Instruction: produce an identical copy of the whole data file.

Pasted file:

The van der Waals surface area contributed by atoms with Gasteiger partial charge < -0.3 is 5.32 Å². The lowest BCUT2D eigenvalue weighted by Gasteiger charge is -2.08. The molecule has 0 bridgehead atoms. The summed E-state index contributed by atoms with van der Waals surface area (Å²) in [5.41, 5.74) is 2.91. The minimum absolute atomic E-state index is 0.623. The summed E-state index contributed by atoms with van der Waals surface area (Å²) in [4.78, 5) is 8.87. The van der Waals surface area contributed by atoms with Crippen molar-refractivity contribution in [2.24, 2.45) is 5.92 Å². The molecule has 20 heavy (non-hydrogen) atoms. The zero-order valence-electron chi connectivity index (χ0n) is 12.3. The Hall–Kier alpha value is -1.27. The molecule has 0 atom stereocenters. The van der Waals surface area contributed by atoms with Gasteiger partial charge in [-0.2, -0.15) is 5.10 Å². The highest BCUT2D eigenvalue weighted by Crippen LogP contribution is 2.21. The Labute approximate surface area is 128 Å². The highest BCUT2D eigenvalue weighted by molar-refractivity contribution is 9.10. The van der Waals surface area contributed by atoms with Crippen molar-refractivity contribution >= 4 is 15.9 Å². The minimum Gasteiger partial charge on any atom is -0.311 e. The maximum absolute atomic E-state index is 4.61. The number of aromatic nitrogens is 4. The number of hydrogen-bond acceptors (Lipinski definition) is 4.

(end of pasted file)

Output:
The van der Waals surface area contributed by atoms with Gasteiger partial charge < -0.3 is 5.32 Å². The lowest BCUT2D eigenvalue weighted by Gasteiger charge is -2.08. The molecule has 0 bridgehead atoms. The summed E-state index contributed by atoms with van der Waals surface area (Å²) in [5.41, 5.74) is 2.91. The minimum absolute atomic E-state index is 0.623. The summed E-state index contributed by atoms with van der Waals surface area (Å²) in [4.78, 5) is 8.87. The van der Waals surface area contributed by atoms with Crippen molar-refractivity contribution in [2.24, 2.45) is 5.92 Å². The molecule has 20 heavy (non-hydrogen) atoms. The zero-order valence-electron chi connectivity index (χ0n) is 12.3. The Hall–Kier alpha value is -1.27. The molecule has 0 atom stereocenters. The van der Waals surface area contributed by atoms with Gasteiger partial charge in [-0.2, -0.15) is 5.10 Å². The highest BCUT2D eigenvalue weighted by Crippen LogP contribution is 2.21. The Labute approximate surface area is 128 Å². The highest BCUT2D eigenvalue weighted by molar-refractivity contribution is 9.10. The van der Waals surface area contributed by atoms with Crippen molar-refractivity contribution >= 4 is 15.9 Å². The minimum Gasteiger partial charge on any atom is -0.311 e. The maximum absolute atomic E-state index is 4.61. The number of aromatic nitrogens is 4. The number of hydrogen-bond acceptors (Lipinski definition) is 4.